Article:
Informal learning – a day of distinctions part 2

… continuing my rundown of the eLearning Network’s excellent day on Informal Learning.

Jean in het Panhuis is from ING Wholesale Banking Academy.  He is an enthusiastic user of Microsoft’s SharePoint Server, which he believes will replace the traditional intranet portals in his company. He believes it allows the Academy to support informal learning by making it easy to publish to closed groups as well as to the ‘public’ intranet. They provide tools and services to enable business users to create eLearning. These include Articulate, which they use to add value to existing Powerpoint presentations, RapidL which allows eLearning to be maintained by updating Word documents, and game-based learning templates they’ve developed themselves (after starting with Who Wants To Be a Millionaire and finding the renewal costs prohibitive.)  These games are quite simple in concept – e.g. athletes progress along a track by answering questions about compliance – but they’ve found that their use, particularly in multi-player competitive mode, means learners undertake more repetition than they would normally volunteer to do, and consquently show higher retention in test scores.   The bank has also taken to wikis – INGWiki has over 2000 articles, with around 1000 users (5% of staff so far).

Emma Goss, prompted by an audience member who asked why a day on
informal learning consisted wholly of Powerpoint/lectures, split the
audience into small groups to discuss some of the questions that had
arisen. Before this, she said that while a learner would ask only one
question of an informal learning resource – Does it have what I want? –
an organisation committing to support informal learning will want to
–    is this a worthwhile use of staff time?
–    Will it improve performance?
–    Will it improve motivation?
–    Will it increase skills and knowledge demonstrably?

In the subsequent discussion, there seemed to be a strong feeling that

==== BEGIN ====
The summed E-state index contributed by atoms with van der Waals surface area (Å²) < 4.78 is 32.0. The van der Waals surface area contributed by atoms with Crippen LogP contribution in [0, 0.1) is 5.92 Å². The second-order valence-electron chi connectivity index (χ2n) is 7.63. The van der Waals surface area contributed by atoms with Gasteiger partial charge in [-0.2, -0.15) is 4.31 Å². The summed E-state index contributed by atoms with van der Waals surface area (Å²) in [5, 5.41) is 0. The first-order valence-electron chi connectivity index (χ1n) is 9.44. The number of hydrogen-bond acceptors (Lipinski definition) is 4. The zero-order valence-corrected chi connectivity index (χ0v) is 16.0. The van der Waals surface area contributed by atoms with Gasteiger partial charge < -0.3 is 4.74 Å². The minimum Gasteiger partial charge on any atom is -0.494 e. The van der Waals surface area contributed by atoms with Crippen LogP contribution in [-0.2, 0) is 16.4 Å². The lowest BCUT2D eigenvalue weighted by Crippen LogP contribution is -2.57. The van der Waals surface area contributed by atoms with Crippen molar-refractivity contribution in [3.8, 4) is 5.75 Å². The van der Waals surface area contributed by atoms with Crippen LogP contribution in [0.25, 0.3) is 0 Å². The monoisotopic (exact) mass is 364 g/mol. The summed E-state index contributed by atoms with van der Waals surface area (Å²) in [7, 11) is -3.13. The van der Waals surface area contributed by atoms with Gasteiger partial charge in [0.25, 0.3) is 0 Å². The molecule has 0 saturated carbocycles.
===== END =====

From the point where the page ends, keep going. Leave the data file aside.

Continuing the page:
the more a learning department ‘owned’ informal learning, the more it
became formal and may be adversely affected by the control and steering
that such a department will feel it has to do (to justify its

The final speaker was Mark Harrison of Kineo. He made a dramatic start
by saying what we are looking at is the beginning of the end of the
training department. His definition of informal learning – the kind we
all know – is ‘someone 3ft away from you’.  In other words, the nearest
– who may not always be the best – but is the nearest. An outline
strategy is to throw up as many options as possible for people to
discover and to create their own learning material; give it the very
best search engine you can devise (where you can locate  what you’re
after by glancing) , then find out where people are learning and
improve it if necessary. This is quite a different approach from the
‘normal’ one of creating standardised consistent learning to replace
the variability  of ‘learning from Nelly’.  This is the Return of
Nelly.  By small incremental improvement improvements to, for example,
the way people write Powerpoint presentations, you can nudge them
toward ‘good’ learning without involving them in a heavy week-long
instructional design course. He showed a text-and-audio module on the
sales call put together by salesmen within two hours, with a little
‘steering’, done mostly by template design.

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